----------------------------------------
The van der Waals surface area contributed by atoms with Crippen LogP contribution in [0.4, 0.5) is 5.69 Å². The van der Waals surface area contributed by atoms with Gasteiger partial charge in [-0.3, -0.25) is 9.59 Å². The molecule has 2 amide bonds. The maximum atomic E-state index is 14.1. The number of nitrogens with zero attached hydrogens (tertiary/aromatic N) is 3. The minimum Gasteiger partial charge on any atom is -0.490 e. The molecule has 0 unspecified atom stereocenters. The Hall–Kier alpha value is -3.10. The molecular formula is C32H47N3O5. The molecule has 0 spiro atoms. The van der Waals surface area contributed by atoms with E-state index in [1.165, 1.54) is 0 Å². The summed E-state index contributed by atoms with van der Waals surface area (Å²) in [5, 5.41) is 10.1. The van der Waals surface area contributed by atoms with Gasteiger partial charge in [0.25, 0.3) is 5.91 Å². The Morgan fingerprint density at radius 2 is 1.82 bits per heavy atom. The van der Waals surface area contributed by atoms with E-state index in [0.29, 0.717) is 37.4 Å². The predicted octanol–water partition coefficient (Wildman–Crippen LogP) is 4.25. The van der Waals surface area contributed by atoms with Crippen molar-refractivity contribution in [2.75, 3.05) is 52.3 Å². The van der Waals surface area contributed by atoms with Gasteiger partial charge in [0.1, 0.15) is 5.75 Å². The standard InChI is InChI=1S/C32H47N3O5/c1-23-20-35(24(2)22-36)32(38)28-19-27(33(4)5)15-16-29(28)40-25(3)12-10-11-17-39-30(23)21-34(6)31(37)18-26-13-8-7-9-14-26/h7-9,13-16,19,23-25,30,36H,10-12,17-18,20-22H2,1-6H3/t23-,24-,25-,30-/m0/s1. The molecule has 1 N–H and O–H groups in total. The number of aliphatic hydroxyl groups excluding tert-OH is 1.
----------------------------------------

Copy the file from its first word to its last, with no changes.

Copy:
The van der Waals surface area contributed by atoms with Crippen LogP contribution in [0.4, 0.5) is 5.69 Å². The van der Waals surface area contributed by atoms with Gasteiger partial charge in [-0.3, -0.25) is 9.59 Å². The molecule has 2 amide bonds. The maximum atomic E-state index is 14.1. The number of nitrogens with zero attached hydrogens (tertiary/aromatic N) is 3. The minimum Gasteiger partial charge on any atom is -0.490 e. The molecule has 0 unspecified atom stereocenters. The Hall–Kier alpha value is -3.10. The molecular formula is C32H47N3O5. The molecule has 0 spiro atoms. The van der Waals surface area contributed by atoms with E-state index in [1.165, 1.54) is 0 Å². The summed E-state index contributed by atoms with van der Waals surface area (Å²) in [5, 5.41) is 10.1. The van der Waals surface area contributed by atoms with Gasteiger partial charge in [0.25, 0.3) is 5.91 Å². The Morgan fingerprint density at radius 2 is 1.82 bits per heavy atom. The van der Waals surface area contributed by atoms with E-state index in [0.29, 0.717) is 37.4 Å². The predicted octanol–water partition coefficient (Wildman–Crippen LogP) is 4.25. The van der Waals surface area contributed by atoms with Crippen molar-refractivity contribution in [2.75, 3.05) is 52.3 Å². The van der Waals surface area contributed by atoms with Gasteiger partial charge in [0.1, 0.15) is 5.75 Å². The standard InChI is InChI=1S/C32H47N3O5/c1-23-20-35(24(2)22-36)32(38)28-19-27(33(4)5)15-16-29(28)40-25(3)12-10-11-17-39-30(23)21-34(6)31(37)18-26-13-8-7-9-14-26/h7-9,13-16,19,23-25,30,36H,10-12,17-18,20-22H2,1-6H3/t23-,24-,25-,30-/m0/s1. The molecule has 1 N–H and O–H groups in total. The number of aliphatic hydroxyl groups excluding tert-OH is 1.